Peter: Okay, Doug, I get it. The Thief of the Night has "spilled enough blood to become a Night-Slayer." Just change his name already and stop writing awkwardly phrased sentences to remind us of the fact. Doug's scripts of late really have been a seesaw of flatulent prose (It was Nocturna who coldly committed to symbolism that which was already wrought in reality.) and clever twists (Tina mistaking this bozo for the Dark Knight) but, in the end, the guy does provide solid entertainment and a minimalizing (of late) of those goshdarn subplots. I could have done without the six-page "What has come before..."

And extra points to the writer for juggling two (or maybe three) major plot threads at once and making me interested in all of them. Only a random mention here of the Hatter, whose threat continues in the next Batman. As I mentioned way too many times already, we really are spoiled to be covering two titles with two dynamite art crews. As Alcala seems to be Newton's soulmate, so would it seem that Gene Colan has found a perfect partner in Bob Smith. The inker Smith is smart in that he realizes Colan is the draw here; he doesn't do anything to detract from a master's work.

Jack: I read this dud of a story and thought Smith's inks did Colan no favors. I did not even realize that Tina was a girl at first. I have to say, when you look at Natalia's behavior from Anton's perspective, she does seem a bit loose with her favors. This tale seems like Moench is treading water, since we get a long recap and then nothing much happens.

"It's No Fair III: Fair Raid"
Story by Joey Cavalieri
Art by Shawn McManus

Oliver somehow explains the Green Arrow costume to Bad Penny (maybe she's just stupid?) and she lets him into the Automated Automat building where she and Pinball Wizard are keeping hostages. The duo want six million or the hostages get blowed up real good. Oliver changes into his tights and apprehends the two baddies but loses his temper when he discovers the two hostages are really robots in the automat. Meanwhile, a new costumed baddie in Star City guns down an unarmed man in a dark alley. Who is this masked man?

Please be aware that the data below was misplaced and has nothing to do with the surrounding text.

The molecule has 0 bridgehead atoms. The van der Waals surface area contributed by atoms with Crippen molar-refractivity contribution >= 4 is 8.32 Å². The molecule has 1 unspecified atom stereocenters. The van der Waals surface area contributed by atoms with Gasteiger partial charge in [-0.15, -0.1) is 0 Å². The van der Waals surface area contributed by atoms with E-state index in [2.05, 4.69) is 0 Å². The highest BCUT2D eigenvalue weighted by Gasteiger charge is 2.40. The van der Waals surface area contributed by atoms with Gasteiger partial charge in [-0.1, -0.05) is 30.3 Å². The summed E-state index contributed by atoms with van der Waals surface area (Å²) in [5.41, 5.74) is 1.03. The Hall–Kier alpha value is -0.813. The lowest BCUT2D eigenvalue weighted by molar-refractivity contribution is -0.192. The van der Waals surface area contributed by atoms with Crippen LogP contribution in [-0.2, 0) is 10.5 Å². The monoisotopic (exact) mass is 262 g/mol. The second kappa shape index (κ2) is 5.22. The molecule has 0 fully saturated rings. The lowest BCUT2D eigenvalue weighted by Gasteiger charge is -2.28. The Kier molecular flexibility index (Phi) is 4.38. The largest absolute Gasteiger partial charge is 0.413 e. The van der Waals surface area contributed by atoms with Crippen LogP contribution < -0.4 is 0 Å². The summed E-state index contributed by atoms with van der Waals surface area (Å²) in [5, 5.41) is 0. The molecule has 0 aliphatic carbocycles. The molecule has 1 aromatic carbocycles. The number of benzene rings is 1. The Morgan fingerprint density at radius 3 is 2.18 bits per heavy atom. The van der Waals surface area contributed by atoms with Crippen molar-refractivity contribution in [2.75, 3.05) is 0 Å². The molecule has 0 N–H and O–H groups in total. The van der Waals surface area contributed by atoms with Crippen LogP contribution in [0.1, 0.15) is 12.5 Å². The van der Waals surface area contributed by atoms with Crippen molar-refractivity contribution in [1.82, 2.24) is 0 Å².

Peter: Thankfully, a conclusion to Cavalieri's plea to the rich to show some kindness to the have-nots and stop taking steps toward "progress." If Joey changed one mind among the billionaires who read Detective Comics, then his job was done. I can't believe the stupidity of the characters in this strip, not one of whom realizes the guy with the big yellow goatee who carries tights in his backpack is also the Green Arrow, who just happens to show up the same time Ollie disappears. Talk about the people in Metropolis being nitwits. A whole lot of care and imagination was put into the creation of Vengeance, I'm sure, but why not use Vigilante, a character who owns pretty much the same costume (oddly, it's red here but transforms into black in the following issue) and mentality? I guess we'll find out next issue.

Jack: The only good moment in this one was when Bad Penny calls Green Arrow Hawkeye and he quips that "for some reason, that name really grates!" Pretty funny.


Batman #379

"Bedtime Stories"
Story by Doug Moench
Art by Don Newton & Alfredo Alcala

Julia writes a great story for Picture News about a fire, but Alfred is disappointed that she did not use his surname in her byline. Vickie sends her to cover the judge's ruling in the Jason Todd adoption case while the Thief of the Night continues to recover at blind Tina's shack. The Mad Hatter recruits various people and controls them with special hats, giving them great strength and instructing them to find and kill Batman, or at least to stick a tracking device onto his cape.